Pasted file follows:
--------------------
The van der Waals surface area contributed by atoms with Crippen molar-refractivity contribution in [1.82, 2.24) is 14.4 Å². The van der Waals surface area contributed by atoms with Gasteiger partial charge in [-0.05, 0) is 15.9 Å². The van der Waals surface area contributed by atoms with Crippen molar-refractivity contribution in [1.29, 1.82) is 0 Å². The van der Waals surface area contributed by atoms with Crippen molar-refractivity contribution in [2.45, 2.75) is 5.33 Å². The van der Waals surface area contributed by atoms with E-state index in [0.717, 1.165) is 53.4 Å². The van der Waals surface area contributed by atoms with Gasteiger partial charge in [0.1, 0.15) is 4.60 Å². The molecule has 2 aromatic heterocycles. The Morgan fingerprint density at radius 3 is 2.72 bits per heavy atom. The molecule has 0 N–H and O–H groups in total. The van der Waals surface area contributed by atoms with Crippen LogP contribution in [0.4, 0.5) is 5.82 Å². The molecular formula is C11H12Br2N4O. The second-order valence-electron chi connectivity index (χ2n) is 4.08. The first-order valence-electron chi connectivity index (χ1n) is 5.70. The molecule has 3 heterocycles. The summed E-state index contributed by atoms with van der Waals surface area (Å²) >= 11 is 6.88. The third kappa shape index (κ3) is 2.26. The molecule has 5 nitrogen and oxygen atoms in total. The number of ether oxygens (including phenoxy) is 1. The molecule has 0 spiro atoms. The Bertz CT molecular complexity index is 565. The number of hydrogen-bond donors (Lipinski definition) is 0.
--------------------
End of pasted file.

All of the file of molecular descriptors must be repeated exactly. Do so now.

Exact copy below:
The van der Waals surface area contributed by atoms with Crippen molar-refractivity contribution in [1.82, 2.24) is 14.4 Å². The van der Waals surface area contributed by atoms with Gasteiger partial charge in [-0.05, 0) is 15.9 Å². The van der Waals surface area contributed by atoms with Crippen molar-refractivity contribution in [1.29, 1.82) is 0 Å². The van der Waals surface area contributed by atoms with Crippen molar-refractivity contribution in [2.45, 2.75) is 5.33 Å². The van der Waals surface area contributed by atoms with E-state index in [0.717, 1.165) is 53.4 Å². The van der Waals surface area contributed by atoms with Gasteiger partial charge in [0.1, 0.15) is 4.60 Å². The molecule has 2 aromatic heterocycles. The Morgan fingerprint density at radius 3 is 2.72 bits per heavy atom. The molecule has 0 N–H and O–H groups in total. The van der Waals surface area contributed by atoms with Crippen LogP contribution in [0.4, 0.5) is 5.82 Å². The molecular formula is C11H12Br2N4O. The second-order valence-electron chi connectivity index (χ2n) is 4.08. The first-order valence-electron chi connectivity index (χ1n) is 5.70. The molecule has 3 heterocycles. The summed E-state index contributed by atoms with van der Waals surface area (Å²) >= 11 is 6.88. The third kappa shape index (κ3) is 2.26. The molecule has 5 nitrogen and oxygen atoms in total. The number of ether oxygens (including phenoxy) is 1. The molecule has 0 spiro atoms. The Bertz CT molecular complexity index is 565. The number of hydrogen-bond donors (Lipinski definition) is 0.